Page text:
I sit on the Ag Committee and we had a hearing before the Ag Committee when we invited in the president of the Humane Society of the United States, HSUS, President Wayne Pacelle. And we had one or two other witnesses from the anti-meat crowd or anti-animal husbandry crowd. PETA was there and one other animal activist group. So we just asked them, under oath, “are you a vegetarian?” And they confessed they were vegetarians, all of them. Well there they are with an agenda for our diets.It turns out that - try not to faint - this claim wasn't entirely truthful, but the thinking behind it falls within such a typical pattern. Vegetarianism for many on the Right is as unthinkable as atheism. I wish I could find the quotation from something I read recently in which a Christian is talking about a person who's very plainly an atheist, and says something like, "I'm starting to think she doesn't even believe in God!" It's not just that they see vegetarianism and atheism as bad, but that their references to them contain an element of incredulity at the very idea, a sense that disbelieving in any gods or not eating other animals are too ridiculous to be actual positions.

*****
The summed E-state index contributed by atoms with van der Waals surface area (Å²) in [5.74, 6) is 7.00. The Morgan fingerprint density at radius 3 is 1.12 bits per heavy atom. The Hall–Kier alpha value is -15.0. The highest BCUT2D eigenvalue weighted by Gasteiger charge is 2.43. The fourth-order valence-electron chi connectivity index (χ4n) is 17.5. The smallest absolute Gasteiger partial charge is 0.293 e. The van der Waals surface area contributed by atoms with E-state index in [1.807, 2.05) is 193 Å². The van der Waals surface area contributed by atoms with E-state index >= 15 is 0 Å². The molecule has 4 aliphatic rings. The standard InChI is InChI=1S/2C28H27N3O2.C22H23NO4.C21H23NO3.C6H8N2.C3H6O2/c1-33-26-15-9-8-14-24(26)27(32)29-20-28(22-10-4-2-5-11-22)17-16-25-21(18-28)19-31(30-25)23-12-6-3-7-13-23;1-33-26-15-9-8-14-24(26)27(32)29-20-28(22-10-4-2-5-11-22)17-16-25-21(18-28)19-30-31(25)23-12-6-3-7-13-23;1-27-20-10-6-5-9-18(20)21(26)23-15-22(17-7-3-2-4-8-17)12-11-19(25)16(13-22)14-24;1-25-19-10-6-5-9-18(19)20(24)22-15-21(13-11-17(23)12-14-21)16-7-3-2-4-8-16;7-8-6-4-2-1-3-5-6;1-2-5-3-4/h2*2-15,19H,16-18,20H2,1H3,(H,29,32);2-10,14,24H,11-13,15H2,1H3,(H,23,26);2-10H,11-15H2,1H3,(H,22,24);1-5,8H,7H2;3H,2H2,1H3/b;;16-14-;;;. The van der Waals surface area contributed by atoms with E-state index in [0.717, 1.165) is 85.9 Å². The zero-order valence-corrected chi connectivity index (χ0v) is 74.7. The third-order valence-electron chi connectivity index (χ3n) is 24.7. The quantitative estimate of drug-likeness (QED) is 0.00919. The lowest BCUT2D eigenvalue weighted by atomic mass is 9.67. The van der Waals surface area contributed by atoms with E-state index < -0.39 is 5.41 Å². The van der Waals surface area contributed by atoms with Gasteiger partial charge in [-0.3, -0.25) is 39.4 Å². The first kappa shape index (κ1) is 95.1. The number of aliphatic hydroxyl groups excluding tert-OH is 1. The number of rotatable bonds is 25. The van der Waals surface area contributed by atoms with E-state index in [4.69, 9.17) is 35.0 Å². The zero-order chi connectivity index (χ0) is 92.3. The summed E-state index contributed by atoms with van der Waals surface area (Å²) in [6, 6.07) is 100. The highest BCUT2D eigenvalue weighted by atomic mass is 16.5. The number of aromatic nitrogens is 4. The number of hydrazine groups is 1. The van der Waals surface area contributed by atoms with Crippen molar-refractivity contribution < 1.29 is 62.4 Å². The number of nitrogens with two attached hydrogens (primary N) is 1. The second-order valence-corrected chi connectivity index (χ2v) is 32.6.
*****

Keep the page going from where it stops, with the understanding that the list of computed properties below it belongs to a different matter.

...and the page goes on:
Faith and meateating, in turn, are not seen to require any justification. They just are. But you see, when a challenge is sensed, the standard conservative line. As King declares, "I’m here to tell you I’m a committed carnivore," which reads like "I'm here to tell you I'm a proud God-fearing Christian." Positions that are morally hollow and devoid of reason, simply reflecting indoctrination or pandering to powerful corporate interests, are presented as evidence of personal decisiveness and moral resolve.